Swaigen finds that the public comes forward most often for help with small, localized irritations: the noisy bed-spring factory that was keeping a whole block awake; the lady driver of a Cadillac who emptied her ash tray on the road once too often; and the contractor who took years off the life of a venerable old tree by damaging its roots. The neighbors, the road and even the tree finally won.
On occasion, people turn to CELA as a last resort when government agencies have
failed to help them. In the notorious case of a lead smelter that had been belching poison over the yards and children of a residential Toronto neighborhood as long as anyone could remember, the residents complained to government for at least two years. It took CELA to break through this logjam of indifference, in 1974, by applying the pressure that led to the second stop-work order ever issued in Ontario.
“There’s no point going after Band-Aid solutions,” Swaigen concludes after four years in the courts. “You have to go after the system that creates the problems, and that means going after the government.” His resolve has yet to be tempered by the irony that CELA derives the bulk of its income from the Ontario government, either from research grants or through legal aid, which gives individuals and residents’ associations the funds to go to court—a process that can take years for even the simplest cases. Even so, CELA’S lawyers eke out a mere $11,000 per year, a salary below the national average.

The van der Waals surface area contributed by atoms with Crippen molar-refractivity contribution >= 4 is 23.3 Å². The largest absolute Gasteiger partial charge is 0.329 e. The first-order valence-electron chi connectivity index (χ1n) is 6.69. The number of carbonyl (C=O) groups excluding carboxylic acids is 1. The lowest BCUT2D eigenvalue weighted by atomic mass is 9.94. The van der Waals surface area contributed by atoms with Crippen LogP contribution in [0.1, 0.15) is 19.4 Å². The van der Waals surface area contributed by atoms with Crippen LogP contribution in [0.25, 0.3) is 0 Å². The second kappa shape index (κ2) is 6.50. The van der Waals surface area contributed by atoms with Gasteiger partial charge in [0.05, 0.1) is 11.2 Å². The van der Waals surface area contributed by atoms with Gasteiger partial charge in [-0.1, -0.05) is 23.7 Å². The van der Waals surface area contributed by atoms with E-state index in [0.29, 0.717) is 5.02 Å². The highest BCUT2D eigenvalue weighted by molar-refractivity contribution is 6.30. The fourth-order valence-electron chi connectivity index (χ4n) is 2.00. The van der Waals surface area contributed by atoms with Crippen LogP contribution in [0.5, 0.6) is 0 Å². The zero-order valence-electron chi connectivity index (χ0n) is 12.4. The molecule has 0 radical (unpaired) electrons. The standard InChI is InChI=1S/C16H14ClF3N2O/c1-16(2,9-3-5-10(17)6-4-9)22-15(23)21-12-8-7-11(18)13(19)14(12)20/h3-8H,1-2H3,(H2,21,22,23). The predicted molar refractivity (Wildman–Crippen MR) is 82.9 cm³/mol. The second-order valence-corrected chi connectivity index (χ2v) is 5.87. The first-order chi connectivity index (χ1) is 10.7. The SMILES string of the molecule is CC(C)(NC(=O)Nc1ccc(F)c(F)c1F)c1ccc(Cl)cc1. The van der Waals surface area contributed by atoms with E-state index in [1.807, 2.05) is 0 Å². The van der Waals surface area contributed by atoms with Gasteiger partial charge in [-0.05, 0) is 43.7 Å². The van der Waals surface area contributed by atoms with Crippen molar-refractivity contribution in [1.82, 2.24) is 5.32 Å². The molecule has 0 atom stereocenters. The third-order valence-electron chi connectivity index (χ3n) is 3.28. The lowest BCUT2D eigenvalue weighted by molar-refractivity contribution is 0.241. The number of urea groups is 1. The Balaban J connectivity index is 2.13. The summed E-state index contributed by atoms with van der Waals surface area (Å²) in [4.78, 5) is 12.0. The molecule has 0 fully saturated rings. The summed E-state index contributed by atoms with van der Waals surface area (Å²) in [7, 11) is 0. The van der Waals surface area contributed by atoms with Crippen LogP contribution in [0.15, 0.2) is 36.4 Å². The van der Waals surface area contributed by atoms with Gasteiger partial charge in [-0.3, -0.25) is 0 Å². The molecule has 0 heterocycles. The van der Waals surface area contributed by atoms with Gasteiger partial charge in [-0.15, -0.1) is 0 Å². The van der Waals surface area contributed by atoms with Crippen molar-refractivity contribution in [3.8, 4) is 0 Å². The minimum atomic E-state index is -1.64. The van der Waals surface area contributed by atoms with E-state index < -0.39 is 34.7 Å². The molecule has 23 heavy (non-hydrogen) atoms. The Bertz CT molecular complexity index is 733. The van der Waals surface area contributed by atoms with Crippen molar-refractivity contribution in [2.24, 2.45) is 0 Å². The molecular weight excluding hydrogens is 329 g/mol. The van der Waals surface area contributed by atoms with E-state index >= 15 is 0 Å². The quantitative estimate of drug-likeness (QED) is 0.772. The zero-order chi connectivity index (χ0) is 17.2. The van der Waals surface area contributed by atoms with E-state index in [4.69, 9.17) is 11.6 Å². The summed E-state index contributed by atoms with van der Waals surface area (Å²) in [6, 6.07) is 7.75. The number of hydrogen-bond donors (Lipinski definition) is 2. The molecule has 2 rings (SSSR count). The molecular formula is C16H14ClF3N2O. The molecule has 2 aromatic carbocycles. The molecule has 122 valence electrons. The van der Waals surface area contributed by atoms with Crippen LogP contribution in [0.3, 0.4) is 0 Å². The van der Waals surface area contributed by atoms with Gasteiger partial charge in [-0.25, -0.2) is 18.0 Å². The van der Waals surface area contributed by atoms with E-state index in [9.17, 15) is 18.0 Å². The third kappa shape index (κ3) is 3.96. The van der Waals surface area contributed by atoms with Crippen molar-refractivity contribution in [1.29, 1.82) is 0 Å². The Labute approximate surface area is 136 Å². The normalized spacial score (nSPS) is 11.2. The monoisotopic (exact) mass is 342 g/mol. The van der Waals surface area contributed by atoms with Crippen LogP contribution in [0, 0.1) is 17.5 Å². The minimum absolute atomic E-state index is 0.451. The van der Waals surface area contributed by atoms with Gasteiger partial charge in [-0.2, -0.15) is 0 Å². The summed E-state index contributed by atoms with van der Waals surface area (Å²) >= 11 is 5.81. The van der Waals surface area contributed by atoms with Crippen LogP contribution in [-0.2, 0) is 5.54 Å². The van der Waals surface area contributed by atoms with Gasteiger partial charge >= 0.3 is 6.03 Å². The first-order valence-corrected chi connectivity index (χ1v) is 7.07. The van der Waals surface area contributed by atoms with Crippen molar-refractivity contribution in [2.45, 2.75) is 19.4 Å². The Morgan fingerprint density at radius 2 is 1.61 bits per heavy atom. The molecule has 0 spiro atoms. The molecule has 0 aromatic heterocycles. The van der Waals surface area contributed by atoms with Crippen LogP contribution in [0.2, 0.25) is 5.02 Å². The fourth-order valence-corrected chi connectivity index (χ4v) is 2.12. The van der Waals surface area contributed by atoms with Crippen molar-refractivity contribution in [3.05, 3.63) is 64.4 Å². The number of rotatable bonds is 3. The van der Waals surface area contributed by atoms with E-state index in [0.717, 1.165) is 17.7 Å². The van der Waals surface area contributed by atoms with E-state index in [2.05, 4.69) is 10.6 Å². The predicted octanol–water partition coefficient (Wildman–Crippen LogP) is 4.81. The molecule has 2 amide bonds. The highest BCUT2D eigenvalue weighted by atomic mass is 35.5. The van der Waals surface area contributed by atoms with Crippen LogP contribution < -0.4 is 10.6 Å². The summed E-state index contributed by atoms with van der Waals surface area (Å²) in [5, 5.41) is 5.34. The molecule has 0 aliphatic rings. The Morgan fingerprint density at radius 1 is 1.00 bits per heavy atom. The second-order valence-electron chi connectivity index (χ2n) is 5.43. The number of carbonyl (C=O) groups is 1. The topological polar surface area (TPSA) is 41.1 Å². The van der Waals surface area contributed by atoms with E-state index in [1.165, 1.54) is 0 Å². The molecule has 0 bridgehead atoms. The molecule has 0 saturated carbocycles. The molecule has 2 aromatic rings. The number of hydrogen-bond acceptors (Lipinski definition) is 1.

Prosecution of the government is inevitable because, says Swaigen, “the agencies government sets up to regulate business end up becoming mattresses to protect business.” Despite his 120 pounds, John Swaigen has no qualms about showing his heavy intentions by jumping up and down on the mattress, or doing cartwheels on it if the press is watching. “In many cases, the press is a stronger tool than the judiciary,” he says, pointing to CELA’S role in the last Ontario election in June. The campaign stumbled along without issues until allegations were made that Waste Management